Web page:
12. Federal regulations require that a student receiving federal assistance make satisfactory academic progress in accordance with standards set by the university. Brandeis delegates the responsibility to monitor academic progress to the Committee on Academic Standing and charges it to make such determinations on the basis of individual merit, and not in relationship to some arbitrary numerical standard.
    The committee thoroughly reviews the records of students whose performance was unsatisfactory, that is, more than one D and/or one or more E or F, at the conclusion of each semester. Students whose progress has been judged unsatisfactory and whose withdrawal has been required by the Committee on Academic Standing shall be accorded a reconsideration by that body in the presence of new information, judged to be relevant by the dean of the college or his/her designee.
    Should a required withdrawal action be rescinded on appeal, financial aid eligibility shall be reinstated. Any student permitted by the committee to register for the following semester is considered to be making academic progress and is eligible for financial aid from federal and university sources. However, because an ability to complete the degree within eight semesters is a measure commonly applied by the committee in making these determinations, students are advised to consult the sections of the current Bulletin pertaining to class standing (under "Academic Regulations").

Financial Aid to Transfer Students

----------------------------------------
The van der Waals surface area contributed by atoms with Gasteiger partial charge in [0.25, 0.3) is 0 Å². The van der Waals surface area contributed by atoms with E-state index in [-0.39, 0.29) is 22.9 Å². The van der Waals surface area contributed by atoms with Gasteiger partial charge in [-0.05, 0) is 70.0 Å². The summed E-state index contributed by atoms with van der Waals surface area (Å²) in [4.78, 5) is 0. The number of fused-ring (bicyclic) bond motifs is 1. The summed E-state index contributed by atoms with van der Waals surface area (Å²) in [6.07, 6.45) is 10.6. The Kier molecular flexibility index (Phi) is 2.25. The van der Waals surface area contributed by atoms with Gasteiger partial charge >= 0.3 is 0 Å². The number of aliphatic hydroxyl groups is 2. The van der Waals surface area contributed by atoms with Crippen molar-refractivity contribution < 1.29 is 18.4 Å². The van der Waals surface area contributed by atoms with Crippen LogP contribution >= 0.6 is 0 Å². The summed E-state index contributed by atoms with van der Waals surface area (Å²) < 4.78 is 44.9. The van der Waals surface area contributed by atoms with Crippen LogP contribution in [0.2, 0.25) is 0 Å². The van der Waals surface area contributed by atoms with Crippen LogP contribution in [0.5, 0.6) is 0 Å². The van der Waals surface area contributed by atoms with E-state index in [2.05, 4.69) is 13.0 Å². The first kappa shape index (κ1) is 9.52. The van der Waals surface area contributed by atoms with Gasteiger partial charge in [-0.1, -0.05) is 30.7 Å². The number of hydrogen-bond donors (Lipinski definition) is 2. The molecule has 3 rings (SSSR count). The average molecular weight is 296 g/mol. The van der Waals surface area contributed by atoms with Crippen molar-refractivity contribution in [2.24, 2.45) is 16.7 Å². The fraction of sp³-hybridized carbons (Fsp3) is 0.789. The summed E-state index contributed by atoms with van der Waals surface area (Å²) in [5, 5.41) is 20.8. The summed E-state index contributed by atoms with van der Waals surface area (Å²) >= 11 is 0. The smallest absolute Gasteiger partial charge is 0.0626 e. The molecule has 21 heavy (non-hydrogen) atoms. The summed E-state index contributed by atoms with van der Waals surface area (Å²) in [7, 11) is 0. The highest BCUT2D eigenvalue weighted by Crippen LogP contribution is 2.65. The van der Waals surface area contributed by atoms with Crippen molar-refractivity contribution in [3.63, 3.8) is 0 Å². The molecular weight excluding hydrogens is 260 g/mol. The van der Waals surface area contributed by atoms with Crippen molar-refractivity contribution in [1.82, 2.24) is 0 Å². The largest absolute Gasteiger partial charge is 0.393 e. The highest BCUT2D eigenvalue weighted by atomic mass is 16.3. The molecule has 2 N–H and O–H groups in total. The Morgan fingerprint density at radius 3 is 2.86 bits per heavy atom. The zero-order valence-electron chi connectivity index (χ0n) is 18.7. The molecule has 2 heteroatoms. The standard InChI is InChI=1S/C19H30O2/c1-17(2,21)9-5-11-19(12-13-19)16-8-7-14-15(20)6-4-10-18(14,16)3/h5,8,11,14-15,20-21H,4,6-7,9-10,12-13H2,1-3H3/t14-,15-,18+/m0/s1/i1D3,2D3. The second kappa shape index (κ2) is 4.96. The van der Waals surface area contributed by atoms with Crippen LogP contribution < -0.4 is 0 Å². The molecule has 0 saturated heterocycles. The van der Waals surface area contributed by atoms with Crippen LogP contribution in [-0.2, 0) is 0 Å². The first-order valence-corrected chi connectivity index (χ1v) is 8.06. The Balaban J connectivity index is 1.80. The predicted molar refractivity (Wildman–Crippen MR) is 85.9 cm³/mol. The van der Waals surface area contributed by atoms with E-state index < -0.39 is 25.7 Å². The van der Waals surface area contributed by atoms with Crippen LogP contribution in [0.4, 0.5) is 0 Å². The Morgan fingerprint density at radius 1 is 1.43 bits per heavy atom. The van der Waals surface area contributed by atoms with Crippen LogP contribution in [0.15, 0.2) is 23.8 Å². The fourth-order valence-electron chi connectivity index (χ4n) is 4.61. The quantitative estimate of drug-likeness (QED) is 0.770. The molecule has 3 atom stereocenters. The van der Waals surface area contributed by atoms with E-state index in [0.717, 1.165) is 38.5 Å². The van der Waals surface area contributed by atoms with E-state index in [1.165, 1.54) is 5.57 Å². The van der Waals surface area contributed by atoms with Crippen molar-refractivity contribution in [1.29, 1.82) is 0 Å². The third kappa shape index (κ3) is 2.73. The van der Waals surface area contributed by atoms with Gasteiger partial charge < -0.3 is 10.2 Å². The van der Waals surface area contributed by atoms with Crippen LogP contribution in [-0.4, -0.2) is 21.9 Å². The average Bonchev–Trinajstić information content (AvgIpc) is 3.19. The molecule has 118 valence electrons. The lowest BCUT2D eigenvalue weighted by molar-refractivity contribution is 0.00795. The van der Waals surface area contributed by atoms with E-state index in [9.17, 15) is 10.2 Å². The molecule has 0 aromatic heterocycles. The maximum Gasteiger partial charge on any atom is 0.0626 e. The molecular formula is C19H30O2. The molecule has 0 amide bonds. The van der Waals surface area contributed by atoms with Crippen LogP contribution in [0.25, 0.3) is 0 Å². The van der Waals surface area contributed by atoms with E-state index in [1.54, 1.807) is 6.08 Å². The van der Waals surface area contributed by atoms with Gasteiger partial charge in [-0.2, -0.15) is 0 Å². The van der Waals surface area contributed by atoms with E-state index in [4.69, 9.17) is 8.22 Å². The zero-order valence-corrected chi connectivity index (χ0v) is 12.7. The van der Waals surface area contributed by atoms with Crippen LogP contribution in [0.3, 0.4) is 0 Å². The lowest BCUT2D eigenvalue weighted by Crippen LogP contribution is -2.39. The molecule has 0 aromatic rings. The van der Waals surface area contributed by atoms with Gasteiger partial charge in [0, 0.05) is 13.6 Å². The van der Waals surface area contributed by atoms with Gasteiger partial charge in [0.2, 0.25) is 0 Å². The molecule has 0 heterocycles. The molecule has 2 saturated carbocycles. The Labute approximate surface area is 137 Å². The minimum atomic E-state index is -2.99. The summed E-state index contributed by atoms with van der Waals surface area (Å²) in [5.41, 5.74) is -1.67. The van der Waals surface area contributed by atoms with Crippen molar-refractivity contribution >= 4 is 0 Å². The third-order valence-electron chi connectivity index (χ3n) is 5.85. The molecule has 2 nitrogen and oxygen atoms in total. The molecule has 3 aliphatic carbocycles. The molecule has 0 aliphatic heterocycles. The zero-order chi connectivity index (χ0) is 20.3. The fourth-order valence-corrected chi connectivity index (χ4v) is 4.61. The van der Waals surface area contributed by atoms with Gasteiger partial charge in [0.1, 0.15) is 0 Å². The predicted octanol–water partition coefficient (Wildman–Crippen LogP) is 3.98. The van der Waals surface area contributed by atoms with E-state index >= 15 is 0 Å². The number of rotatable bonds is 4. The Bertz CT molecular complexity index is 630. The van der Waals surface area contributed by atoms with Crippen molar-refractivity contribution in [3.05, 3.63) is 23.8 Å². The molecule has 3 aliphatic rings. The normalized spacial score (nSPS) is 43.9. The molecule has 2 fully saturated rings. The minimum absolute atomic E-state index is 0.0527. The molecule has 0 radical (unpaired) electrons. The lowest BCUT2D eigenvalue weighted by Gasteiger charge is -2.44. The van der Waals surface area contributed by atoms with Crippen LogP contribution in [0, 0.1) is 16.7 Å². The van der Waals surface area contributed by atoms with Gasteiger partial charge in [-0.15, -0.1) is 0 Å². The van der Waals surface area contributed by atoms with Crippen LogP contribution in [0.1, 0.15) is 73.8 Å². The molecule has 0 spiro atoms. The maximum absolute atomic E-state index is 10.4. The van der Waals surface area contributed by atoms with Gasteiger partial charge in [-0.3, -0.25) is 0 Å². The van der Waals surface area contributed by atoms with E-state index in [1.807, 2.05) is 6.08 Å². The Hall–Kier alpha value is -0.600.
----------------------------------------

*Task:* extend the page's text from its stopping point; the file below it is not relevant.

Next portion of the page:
Financial aid is available for students entering Brandeis as transfer students from other institutions of higher education. Applicants who wish to apply for financial assistance should submit the Free Application for Federal Student Aid (FAFSA), the CSS/Financial Aid PROFILE, and copies of student and parent Federal income tax returns for the most recent tax year. The application for financial aid is due at the same time as the application for admission.

Federal Loans


1. Federal Direct Stafford Loan Program

This program enables eligible undergraduate students to borrow up to $5,500 during the first year, $6,500 in the second year, and $7,500 in the third and fourth years. All students, regardless of family income, must submit a Free Application for Federal Student Aid (FAFSA) and, if required, documents to satisfy the requirements of federal verification, in order to be eligible for a Federal Direct Stafford Loan. Students are notified of their eligibility for this loan program on the financial aid award letter.

There are two different forms of this loan: the Federal Direct Subsidized Stafford Loan and the Federal Direct Unsubsidized Stafford Loan. Interest and repayment are deferred on the Federal Direct Subsidized Stafford Loan while the borrower attends college on at least a half-time basis.